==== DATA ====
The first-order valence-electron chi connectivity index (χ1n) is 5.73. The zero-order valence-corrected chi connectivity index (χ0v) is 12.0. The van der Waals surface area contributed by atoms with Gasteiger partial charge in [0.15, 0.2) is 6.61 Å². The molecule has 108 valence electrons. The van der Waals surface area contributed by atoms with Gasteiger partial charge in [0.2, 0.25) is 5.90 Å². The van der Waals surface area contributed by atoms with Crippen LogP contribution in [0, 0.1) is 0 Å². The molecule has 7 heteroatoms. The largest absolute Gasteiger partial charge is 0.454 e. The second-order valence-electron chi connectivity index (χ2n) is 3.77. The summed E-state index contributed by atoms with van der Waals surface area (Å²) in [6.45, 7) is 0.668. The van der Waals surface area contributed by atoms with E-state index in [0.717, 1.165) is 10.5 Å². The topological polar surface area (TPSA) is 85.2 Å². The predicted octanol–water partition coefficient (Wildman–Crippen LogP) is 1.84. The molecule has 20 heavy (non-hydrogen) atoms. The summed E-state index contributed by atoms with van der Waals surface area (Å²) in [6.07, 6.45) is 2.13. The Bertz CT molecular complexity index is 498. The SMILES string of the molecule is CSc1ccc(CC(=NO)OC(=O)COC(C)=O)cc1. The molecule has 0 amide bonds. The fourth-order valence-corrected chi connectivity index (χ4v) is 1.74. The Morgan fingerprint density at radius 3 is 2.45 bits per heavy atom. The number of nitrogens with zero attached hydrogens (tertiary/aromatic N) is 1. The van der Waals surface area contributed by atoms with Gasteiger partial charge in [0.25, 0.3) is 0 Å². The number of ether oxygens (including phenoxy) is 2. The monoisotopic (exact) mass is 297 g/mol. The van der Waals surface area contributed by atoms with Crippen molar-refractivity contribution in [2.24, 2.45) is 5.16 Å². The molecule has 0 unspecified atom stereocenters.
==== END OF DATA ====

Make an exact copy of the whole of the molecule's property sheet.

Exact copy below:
The first-order valence-electron chi connectivity index (χ1n) is 5.73. The zero-order valence-corrected chi connectivity index (χ0v) is 12.0. The van der Waals surface area contributed by atoms with Gasteiger partial charge in [0.15, 0.2) is 6.61 Å². The molecule has 108 valence electrons. The van der Waals surface area contributed by atoms with Gasteiger partial charge in [0.2, 0.25) is 5.90 Å². The van der Waals surface area contributed by atoms with Crippen LogP contribution in [0, 0.1) is 0 Å². The molecule has 7 heteroatoms. The largest absolute Gasteiger partial charge is 0.454 e. The second-order valence-electron chi connectivity index (χ2n) is 3.77. The summed E-state index contributed by atoms with van der Waals surface area (Å²) in [6.45, 7) is 0.668. The van der Waals surface area contributed by atoms with E-state index in [0.717, 1.165) is 10.5 Å². The topological polar surface area (TPSA) is 85.2 Å². The predicted octanol–water partition coefficient (Wildman–Crippen LogP) is 1.84. The molecule has 20 heavy (non-hydrogen) atoms. The summed E-state index contributed by atoms with van der Waals surface area (Å²) in [6.07, 6.45) is 2.13. The Bertz CT molecular complexity index is 498. The SMILES string of the molecule is CSc1ccc(CC(=NO)OC(=O)COC(C)=O)cc1. The molecule has 0 amide bonds. The fourth-order valence-corrected chi connectivity index (χ4v) is 1.74. The Morgan fingerprint density at radius 3 is 2.45 bits per heavy atom. The number of nitrogens with zero attached hydrogens (tertiary/aromatic N) is 1. The van der Waals surface area contributed by atoms with Gasteiger partial charge in [0.25, 0.3) is 0 Å². The number of ether oxygens (including phenoxy) is 2. The monoisotopic (exact) mass is 297 g/mol. The van der Waals surface area contributed by atoms with Crippen molar-refractivity contribution in [2.24, 2.45) is 5.16 Å². The molecule has 0 unspecified atom stereocenters.